Actual HMMWV w/ Stinger Team
The HMMWV Stinger Team model itself is a bit fanciful. What these teams actually had was an unarmored M988 HMMWV in the “pick-up truck” configuration. The HMWWVs had a simple fabricated rack in the back for the Stinger missile cases. To fire a missile, the two man team would need to get out of the HMWWV and pull a Stinger out of its case on the rack and then put it into action.  This would be better represented in the game by a HMMWV with the Stinger gunner standing next to the vehicle and firing the missile.

Moving into fire support options in “Stripes” we first come across the M109 Field Artillery Battery. This comes in three M109 or six M109 options. What’s missing at this time are the towed artillery units like the M101 105mm Howitzer and M198 155mm Howitzer which is what the Light Infantry Divisions, like the 82nd Airborne Division, would have had. The M270 Multiple Launcher Rocket System (MRLS) is also missing from “Stripes.” The MRLS had already been fielded with the 8th Infantry Division in USAEUR as early as late 1983. 

The M106 Heavy Mortar Platoon is another fire support option in “Stripes.” There is the maneuver battalion version, with three or six M106s.  The heavy mortar platoon often operated as two separate three-gun sections each with its own M577 Fire Direction Center (FDC) vehicle. The three M106 Cavalry Mortar platoon is also available as a separate option though it’s the same thing has the half Heavy Mortar Platoon. What’s missing is the dismounted and lighter mortars that would support the Light Infantry Division formations.

To support calls for fire, “Stripes” includes an option to field a M113 mounted Fires Support Team (FST). The M981 FISTV, was not fielded until 1987, but I have seen many US Team Yankee players already modeling this unit as a M981 with its mast mounted site.  What’s missing here is an option for the Light Division which would be a HMWWV Fire Support Team like the 2nd Marine Division HMWWV option later in the book.

Finally we come to Air Support. In “Stripes,” this comes in the form of the A-10 Warthog, of  which there were some 300 ready in Europe in 1985 and the AH-1 Cobra.  The AH-64 was just going into production and the first U.S. Army units would not get them until 1986. If NATO was able to gain air superiority, then later dual purpose aircraft like F-15s, F-16s, and even older F-4s might be employed for close air support.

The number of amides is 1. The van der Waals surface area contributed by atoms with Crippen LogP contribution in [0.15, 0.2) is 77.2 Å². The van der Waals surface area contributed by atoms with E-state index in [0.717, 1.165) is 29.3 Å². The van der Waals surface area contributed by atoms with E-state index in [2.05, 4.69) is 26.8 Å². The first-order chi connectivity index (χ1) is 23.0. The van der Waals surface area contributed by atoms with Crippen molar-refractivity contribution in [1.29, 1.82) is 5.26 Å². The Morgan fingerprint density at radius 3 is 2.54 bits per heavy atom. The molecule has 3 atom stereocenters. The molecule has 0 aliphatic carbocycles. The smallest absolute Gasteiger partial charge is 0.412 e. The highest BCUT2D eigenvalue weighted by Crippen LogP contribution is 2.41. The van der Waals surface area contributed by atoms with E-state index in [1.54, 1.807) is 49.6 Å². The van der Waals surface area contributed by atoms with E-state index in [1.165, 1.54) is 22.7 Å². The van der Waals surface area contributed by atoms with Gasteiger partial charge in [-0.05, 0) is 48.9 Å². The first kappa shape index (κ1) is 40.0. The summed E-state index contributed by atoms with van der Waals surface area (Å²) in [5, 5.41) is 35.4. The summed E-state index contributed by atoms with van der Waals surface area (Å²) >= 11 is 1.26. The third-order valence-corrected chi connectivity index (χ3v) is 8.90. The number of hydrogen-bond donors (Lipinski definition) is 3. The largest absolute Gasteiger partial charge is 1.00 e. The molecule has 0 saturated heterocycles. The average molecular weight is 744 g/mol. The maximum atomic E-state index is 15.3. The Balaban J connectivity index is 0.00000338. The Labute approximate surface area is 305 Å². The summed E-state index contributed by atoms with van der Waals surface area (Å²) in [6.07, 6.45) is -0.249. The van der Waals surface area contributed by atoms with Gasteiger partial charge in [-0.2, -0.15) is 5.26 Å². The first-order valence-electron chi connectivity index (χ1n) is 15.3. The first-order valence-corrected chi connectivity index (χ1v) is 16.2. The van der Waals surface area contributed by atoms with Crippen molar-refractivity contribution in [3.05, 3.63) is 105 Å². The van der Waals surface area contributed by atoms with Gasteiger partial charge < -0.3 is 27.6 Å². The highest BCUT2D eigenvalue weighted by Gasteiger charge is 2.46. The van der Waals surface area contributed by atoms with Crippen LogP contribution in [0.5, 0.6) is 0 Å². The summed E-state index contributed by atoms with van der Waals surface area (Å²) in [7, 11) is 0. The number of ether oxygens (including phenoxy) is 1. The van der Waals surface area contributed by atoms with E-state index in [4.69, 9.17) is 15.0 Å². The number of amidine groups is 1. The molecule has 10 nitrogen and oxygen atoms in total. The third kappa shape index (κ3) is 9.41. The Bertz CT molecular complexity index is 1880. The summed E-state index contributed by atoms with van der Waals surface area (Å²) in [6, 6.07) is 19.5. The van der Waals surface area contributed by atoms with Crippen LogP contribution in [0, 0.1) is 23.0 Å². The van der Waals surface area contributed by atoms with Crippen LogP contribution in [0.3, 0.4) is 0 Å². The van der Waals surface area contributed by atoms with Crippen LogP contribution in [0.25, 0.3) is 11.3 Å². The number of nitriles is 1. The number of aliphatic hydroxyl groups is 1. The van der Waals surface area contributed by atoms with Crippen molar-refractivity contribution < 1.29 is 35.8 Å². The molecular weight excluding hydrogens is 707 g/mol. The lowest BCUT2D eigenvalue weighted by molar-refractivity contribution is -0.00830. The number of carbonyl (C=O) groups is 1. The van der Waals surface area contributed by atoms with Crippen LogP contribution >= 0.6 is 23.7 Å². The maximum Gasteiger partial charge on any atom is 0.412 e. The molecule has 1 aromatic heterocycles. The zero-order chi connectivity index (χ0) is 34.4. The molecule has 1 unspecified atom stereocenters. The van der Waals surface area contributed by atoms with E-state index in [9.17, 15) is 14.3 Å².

In the end, a lot in “Stripes” does not quite line up well with much of what the U.S. Army actually looked in the summer of 1985. Personally, I don’t have a huge problem with that for many reasons. First of all, Team Yankee is alternate history to begin with. When I want to be 100% “historically accurate,” I am fully capable of coming up with statistics for equipment needed but not covered in “Stripes.” Whenever I want, I also can leave out from “Stripes” anything that’s not properly part of a “more historical” 1985 World War Three scenario. When it comes to points based pick-up games and tournament type play, “Stripes” gives a reasonable enough impression of the types of U.S. Army formations we’d need to have some fun, diverse, and challenging games.

I enjoyed reviewing “Stripes” and know I’ll enjoy playing formations and units from “Stripes.”  I really enjoyed doing the research for this article and learned so much. I’m really pumped about starting my own US Force for Team Yankee now that my Soviets are done.  I do plan to get a lot of enjoyment from “Stripes.”

But wait….what about the USMC’s 2nd Division formations included in “Stripes?” This review of the U.S. Army in “Stripes” has been way too long already. I’ll follow up on the USMC in “Stripes” in a following article.

Tom has been playing wargames since the late 70’s, and Flames of War since 2007. He maintains a gaming website for the BattleVault Gamers of Kentuckiana and posts and moderates WWPD as Iron-Tom.

Popular Posts In the last 30 Days

Copyright 2009-2012 WWPD LLC. Graphics and webdesign by Arran Slee-Smith. Original Template Designed by Magpress.